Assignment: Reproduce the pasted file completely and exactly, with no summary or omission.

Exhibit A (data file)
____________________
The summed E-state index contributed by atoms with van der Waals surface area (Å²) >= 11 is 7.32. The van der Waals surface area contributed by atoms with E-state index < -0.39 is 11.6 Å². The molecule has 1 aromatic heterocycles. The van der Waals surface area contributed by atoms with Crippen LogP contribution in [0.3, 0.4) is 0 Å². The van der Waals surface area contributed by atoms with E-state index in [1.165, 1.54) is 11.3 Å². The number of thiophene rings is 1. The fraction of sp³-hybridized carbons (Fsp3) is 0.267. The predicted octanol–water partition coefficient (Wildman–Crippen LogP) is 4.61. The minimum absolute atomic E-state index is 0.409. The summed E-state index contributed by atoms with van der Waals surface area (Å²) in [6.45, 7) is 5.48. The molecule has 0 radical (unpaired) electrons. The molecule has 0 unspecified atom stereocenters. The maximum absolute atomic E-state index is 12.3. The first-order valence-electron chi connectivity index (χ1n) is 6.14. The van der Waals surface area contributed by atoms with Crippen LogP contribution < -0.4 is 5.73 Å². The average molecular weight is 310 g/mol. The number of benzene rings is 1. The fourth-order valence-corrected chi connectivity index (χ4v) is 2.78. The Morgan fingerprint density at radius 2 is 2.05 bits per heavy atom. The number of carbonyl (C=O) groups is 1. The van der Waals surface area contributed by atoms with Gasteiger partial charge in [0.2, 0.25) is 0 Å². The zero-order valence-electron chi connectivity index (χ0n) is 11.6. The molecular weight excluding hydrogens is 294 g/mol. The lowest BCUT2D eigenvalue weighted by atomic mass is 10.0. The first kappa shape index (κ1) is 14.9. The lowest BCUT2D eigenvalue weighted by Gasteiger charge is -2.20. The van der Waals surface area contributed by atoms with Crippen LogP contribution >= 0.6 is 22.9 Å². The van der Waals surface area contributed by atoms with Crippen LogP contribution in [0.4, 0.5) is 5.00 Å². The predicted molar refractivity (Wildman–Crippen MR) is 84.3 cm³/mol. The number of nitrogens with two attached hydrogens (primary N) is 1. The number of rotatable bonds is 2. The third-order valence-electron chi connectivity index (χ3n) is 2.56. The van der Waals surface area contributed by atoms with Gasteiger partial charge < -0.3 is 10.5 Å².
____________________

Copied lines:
The summed E-state index contributed by atoms with van der Waals surface area (Å²) >= 11 is 7.32. The van der Waals surface area contributed by atoms with E-state index < -0.39 is 11.6 Å². The molecule has 1 aromatic heterocycles. The van der Waals surface area contributed by atoms with Crippen LogP contribution in [0.3, 0.4) is 0 Å². The van der Waals surface area contributed by atoms with E-state index in [1.165, 1.54) is 11.3 Å². The number of thiophene rings is 1. The fraction of sp³-hybridized carbons (Fsp3) is 0.267. The predicted octanol–water partition coefficient (Wildman–Crippen LogP) is 4.61. The minimum absolute atomic E-state index is 0.409. The summed E-state index contributed by atoms with van der Waals surface area (Å²) in [6.45, 7) is 5.48. The molecule has 0 radical (unpaired) electrons. The molecule has 0 unspecified atom stereocenters. The maximum absolute atomic E-state index is 12.3. The first-order valence-electron chi connectivity index (χ1n) is 6.14. The van der Waals surface area contributed by atoms with Crippen LogP contribution < -0.4 is 5.73 Å². The average molecular weight is 310 g/mol. The number of benzene rings is 1. The fourth-order valence-corrected chi connectivity index (χ4v) is 2.78. The Morgan fingerprint density at radius 2 is 2.05 bits per heavy atom. The number of carbonyl (C=O) groups is 1. The van der Waals surface area contributed by atoms with Gasteiger partial charge in [0.2, 0.25) is 0 Å². The zero-order valence-electron chi connectivity index (χ0n) is 11.6. The molecular weight excluding hydrogens is 294 g/mol. The lowest BCUT2D eigenvalue weighted by atomic mass is 10.0. The first kappa shape index (κ1) is 14.9. The lowest BCUT2D eigenvalue weighted by Gasteiger charge is -2.20. The van der Waals surface area contributed by atoms with Crippen LogP contribution >= 0.6 is 22.9 Å². The van der Waals surface area contributed by atoms with Crippen LogP contribution in [0.4, 0.5) is 5.00 Å². The predicted molar refractivity (Wildman–Crippen MR) is 84.3 cm³/mol. The number of nitrogens with two attached hydrogens (primary N) is 1. The number of rotatable bonds is 2. The third-order valence-electron chi connectivity index (χ3n) is 2.56. The van der Waals surface area contributed by atoms with Gasteiger partial charge < -0.3 is 10.5 Å².